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I have a class Terminallog which is overloading the << operator. If I do the following

Terminallog clog(3);
clog << "stackoverflow.com is cool" << endl;

everything works fine. "stackoverflow.com is cool" is printed in a nice colored way to the screen, exactly what Terminallog is supposed to do.

Now I try

Terminallog* clog = new Terminallog(3);
clog << "stackoverflow.com is cool" << endl;

which gives me a compiler error:

error: invalid operands of types ‘Terminallog*’ and ‘const char [5]’ to binary ‘operator<<’

I can see that it is problem passing the "<<" operator to a pointer, but how can I get the same behaviour as with the non pointer version? I could simply dereference the pointer, but that would create a local copy of the object (which is no good for performance isn't it?)

Therefore I wonder what is the correct way to do it?

Thanks in advance


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I do not think that dereferencing the pointer creates a local copy of the object. –  Björn Pollex Mar 31 '11 at 9:18

5 Answers 5

up vote 8 down vote accepted

Dereferencing a pointer to write

*clog << "My message" << endl;

does not create a copy of the object being pointed at. In general, pointer dereferences don't make copies, and the only way to make a copy is to either explicitly create one, pass an object into a function by value, or return an object from a function by value. The above code with the pointer dereference is probably what you're looking for.

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For completeness, dereferencing the pointer creates a reference (semantically). –  Matthieu M. Mar 31 '11 at 11:34

Actually dereferencing the pointer gives you a reference, not a copy, so you're fine. (Attempting to copy a stream would and should fail, anyway; streams are not containers but flows of data.)

*clog << "text" << std::endl;

You can't write a free ("global") function operator<< taking a pointer-to-TerminalLog on the left and the other stuff on the right, because the language requires at least one of the operands to operator<< to be a class or enum type, and your RHS argument often won't be one.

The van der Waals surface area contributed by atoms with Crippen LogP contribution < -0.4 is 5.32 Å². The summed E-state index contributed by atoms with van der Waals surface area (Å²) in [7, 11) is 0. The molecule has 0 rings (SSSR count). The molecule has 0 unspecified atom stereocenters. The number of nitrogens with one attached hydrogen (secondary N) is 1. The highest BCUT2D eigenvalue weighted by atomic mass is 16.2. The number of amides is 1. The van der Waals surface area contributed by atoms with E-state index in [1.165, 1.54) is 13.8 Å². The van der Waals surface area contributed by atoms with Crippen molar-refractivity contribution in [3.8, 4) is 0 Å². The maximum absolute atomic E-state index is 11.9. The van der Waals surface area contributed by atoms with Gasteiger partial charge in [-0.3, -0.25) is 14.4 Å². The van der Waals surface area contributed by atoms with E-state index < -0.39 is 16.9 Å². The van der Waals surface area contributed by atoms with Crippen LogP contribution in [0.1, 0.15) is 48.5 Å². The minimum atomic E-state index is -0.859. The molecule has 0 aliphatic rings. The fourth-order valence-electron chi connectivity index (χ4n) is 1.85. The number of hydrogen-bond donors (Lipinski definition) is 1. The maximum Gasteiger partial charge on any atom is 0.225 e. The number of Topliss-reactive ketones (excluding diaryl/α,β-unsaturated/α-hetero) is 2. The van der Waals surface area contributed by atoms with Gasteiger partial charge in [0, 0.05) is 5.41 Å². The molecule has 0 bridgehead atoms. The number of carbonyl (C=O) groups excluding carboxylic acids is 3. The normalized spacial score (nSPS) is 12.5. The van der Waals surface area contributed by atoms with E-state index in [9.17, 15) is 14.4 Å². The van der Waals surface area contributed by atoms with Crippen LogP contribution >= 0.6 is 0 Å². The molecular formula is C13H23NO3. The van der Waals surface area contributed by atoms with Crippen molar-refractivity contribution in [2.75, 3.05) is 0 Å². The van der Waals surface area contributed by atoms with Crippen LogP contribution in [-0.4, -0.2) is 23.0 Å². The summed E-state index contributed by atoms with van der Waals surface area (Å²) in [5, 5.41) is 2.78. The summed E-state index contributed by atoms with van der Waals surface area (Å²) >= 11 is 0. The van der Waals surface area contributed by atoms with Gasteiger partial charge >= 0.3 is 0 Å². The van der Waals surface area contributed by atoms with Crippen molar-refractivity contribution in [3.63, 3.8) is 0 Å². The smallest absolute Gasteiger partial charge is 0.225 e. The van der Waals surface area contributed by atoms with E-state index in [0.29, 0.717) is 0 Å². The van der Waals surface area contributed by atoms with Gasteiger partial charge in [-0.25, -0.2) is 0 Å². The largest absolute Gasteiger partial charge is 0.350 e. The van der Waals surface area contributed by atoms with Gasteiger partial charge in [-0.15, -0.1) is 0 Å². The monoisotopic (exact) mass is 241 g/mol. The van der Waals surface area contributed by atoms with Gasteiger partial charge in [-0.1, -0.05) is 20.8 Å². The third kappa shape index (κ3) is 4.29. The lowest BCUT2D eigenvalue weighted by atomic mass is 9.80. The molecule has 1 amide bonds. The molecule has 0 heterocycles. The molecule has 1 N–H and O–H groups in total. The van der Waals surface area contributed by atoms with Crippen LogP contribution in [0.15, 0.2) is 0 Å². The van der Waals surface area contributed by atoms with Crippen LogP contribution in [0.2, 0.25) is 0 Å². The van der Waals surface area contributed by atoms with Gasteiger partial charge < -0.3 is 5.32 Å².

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Language will not allow it. –  Puppy Mar 31 '11 at 9:48
@DeadMG: Oops, you're right of course –  Lightness Races in Orbit Mar 31 '11 at 9:48
You reasoning is wrong. The side of the operand has no significance. What matters that at least one of the operands is a class or enum type. (ideone.com/4zhQt) –  visitor Mar 31 '11 at 10:26
@visitor: Right, ok, updated. Thanks. –  Lightness Races in Orbit Mar 31 '11 at 10:30

Dereferencing the pointer does not create a copy, it creates a reference. You can just de-ref it and get the correct behaviour, no copying.

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Terminallog* clog = new Terminallog(3);
Terminallog& clog_r = *clog;
clog_r << "stackoverflow.com is cool" << endl;
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you mean Terminallog& clog_r = *clog; –  CharlesB Mar 31 '11 at 9:21
Thanks, fixed ;) –  Schnommus Mar 31 '11 at 9:23

Simple: (*clog) << "stackoverflow.com is cool" << endl;

This does not create a copy of clog.

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You have a syntax error. –  Lightness Races in Orbit Mar 31 '11 at 9:18
Whoops, copied the << twice. –  MSalters Mar 31 '11 at 9:28

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